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Are My Spouse and I Eligible to File for a Simplified Divorce?

Posted on in Divorce

DuPage County divorce attorney joint simplified dissolution

Much like our views about many other things in society, our opinions of the divorce process can look different to everyone depending on the circumstances surrounding your case. There are many ways you could go about getting a divorce in Illinois -- the traditional litigated way, in which you may end up in front of a judge in a courtroom and through the collaborative method, which requires cooperation between spouses, among others. In particularly contentious divorces that are relatively “simple” in nature, the spouses may decide to agree on the divorce settlement because they just want the process to be over. For some couples, Illinois’ joint simplified dissolution procedure could be the answer to a quick, relatively simple, and low-stress solution.

Understanding Illinois’ Joint Simplified Dissolution

If you are asking the judge to grant you and your spouse a joint simplified dissolution of marriage, you are basically asking for an uncontested divorce. In an uncontested divorce, both spouses must agree on all major issues in the divorce, including property division, spousal maintenance, and determining who is responsible for which debts, among others. However, when it comes to a joint simplified dissolution specifically, there are certain requirements you must meet before you can file.

Do We Qualify to File for a Joint Simplified Dissolution?

The joint simplified dissolution procedure is a useful and practical type of divorce for couples who have not been married long, do not have children, and who do not have extensive financial assets. To be eligible to file a joint simplified dissolution, each of the following must be true:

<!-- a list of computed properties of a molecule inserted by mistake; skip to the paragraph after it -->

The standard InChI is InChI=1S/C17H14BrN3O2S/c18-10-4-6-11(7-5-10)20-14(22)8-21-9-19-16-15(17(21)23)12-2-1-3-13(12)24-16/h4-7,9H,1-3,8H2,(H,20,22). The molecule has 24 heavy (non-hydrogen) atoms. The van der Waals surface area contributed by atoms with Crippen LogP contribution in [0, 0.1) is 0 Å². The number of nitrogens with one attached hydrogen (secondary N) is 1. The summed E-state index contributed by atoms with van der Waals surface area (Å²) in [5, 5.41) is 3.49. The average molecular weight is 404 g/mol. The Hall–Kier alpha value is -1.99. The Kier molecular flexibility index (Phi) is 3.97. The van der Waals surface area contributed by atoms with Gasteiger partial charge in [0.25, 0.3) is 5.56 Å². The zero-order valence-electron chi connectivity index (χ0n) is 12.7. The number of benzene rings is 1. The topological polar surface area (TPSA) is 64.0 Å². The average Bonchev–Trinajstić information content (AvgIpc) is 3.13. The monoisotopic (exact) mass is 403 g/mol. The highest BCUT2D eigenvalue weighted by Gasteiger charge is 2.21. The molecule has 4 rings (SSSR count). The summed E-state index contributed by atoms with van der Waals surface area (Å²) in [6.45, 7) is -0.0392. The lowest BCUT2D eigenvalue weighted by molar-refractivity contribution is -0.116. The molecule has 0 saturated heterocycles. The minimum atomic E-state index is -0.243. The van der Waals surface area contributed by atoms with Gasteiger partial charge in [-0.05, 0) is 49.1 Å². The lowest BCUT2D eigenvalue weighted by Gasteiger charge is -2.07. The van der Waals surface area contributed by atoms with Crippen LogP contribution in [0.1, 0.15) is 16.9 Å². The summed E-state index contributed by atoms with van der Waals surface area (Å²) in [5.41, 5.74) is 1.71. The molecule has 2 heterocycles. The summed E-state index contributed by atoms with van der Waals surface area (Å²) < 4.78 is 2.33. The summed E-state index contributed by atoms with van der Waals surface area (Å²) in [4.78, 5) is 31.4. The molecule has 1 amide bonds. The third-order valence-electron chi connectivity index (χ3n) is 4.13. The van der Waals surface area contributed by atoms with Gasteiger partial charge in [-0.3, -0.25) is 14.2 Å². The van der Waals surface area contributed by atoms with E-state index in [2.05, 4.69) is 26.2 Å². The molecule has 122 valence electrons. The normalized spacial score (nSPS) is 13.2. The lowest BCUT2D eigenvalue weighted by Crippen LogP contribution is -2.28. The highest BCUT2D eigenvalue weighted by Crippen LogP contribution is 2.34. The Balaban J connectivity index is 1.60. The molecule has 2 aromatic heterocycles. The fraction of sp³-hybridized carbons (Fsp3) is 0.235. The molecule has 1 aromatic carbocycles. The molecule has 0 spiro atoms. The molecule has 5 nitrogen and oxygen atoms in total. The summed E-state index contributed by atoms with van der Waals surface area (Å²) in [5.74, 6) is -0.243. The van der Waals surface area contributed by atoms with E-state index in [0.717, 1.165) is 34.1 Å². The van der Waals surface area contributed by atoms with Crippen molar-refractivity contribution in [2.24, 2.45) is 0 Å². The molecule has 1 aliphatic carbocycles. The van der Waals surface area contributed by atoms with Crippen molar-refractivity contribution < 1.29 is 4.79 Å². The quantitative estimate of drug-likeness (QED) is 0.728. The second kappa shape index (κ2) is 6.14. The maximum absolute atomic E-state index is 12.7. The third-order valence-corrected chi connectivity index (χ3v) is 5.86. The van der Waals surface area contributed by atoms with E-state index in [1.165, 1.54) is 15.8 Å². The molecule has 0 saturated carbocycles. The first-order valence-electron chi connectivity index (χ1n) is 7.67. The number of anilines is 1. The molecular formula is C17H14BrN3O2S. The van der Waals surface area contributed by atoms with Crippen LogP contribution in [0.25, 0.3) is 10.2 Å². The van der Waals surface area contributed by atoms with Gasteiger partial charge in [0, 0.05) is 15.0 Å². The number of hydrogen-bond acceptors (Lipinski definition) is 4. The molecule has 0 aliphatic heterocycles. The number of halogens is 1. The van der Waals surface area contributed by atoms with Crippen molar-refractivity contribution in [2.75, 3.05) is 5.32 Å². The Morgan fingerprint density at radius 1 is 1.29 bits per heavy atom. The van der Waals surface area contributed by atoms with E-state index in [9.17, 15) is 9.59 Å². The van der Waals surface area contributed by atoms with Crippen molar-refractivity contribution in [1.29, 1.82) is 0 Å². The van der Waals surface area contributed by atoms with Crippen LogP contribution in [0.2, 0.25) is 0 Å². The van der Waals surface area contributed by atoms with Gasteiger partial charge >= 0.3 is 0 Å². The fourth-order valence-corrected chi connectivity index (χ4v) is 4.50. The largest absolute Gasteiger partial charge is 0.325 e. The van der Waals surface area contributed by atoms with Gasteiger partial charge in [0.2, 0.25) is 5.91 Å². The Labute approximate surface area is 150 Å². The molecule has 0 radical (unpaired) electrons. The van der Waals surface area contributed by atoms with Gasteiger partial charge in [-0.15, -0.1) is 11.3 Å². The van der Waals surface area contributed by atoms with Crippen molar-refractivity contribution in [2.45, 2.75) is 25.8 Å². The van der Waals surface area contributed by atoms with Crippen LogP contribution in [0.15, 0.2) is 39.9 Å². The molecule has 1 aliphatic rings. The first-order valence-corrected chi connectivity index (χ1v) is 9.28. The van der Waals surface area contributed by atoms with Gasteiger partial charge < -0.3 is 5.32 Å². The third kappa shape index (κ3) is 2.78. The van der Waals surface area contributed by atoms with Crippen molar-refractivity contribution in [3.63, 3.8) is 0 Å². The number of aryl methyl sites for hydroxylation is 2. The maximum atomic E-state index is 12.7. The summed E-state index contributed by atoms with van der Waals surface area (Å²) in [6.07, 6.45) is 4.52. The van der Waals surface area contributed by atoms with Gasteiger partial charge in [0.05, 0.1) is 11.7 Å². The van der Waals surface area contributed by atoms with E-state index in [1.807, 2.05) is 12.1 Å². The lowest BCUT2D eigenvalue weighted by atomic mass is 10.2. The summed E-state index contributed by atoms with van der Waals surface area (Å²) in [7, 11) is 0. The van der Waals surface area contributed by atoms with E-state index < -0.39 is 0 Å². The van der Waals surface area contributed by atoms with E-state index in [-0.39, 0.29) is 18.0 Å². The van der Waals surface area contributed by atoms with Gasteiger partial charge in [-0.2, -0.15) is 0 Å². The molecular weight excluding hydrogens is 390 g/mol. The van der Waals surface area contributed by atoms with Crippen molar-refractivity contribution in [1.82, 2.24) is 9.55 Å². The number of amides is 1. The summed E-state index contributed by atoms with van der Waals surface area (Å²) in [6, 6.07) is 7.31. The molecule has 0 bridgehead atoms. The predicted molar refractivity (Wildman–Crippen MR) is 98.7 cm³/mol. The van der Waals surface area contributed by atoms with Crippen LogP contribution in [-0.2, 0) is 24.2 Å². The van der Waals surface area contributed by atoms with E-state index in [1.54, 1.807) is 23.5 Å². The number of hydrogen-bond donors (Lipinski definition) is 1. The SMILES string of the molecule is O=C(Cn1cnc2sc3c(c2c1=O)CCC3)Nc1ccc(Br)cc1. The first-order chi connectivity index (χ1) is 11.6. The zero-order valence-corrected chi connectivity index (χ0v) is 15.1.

• Neither spouse is financially dependent on the other spouse.

  • Both parties are willing to waive the right to spousal support.

  • At least one spouse has been a resident of Illinois for at least six months prior to the divorce filing.

  • No children were born of the marriage, the couple did not adopt any children, and the wife is not pregnant at the time of divorce.

  • The couple has been married for less than 8 years.

  • Neither spouse has retirement benefits unless they are held in separate accounts and worth less than $10,000.

  • The combined value of all marital property is less than $50,000.

  • Neither spouse makes more than $30,000 annually and the combined gross annual income from all sources is less than $60,000.

  • Both parties have given full financial disclosure.

  • Both parties have signed a written agreement that allocates their assets and debts.

Speak To Our Naperville Uncontested Divorce Attorney Today

Not everyone will be able to use the joint simplified dissolution procedure to complete their Illinois divorce. For example, having children is one of the biggest disqualifications from the joint simplified dissolution procedure. At the Law Office of Ronald L. Hendrix, P.C., we can review your divorce agreement to make sure all of your rights are being protected before you sign on the dotted line. To arrange a free consultation with our knowledgeable DuPage County uncontested divorce lawyers, call our office today at 630-416-7004.

 

Source:

https://www.ilga.gov/legislation/ilcs/ilcs4.asp?DocName=075000050HPt%2E+IV%2DA&ActID=2086&ChapterID=59&SeqStart=5300000&SeqEnd=6100000

 

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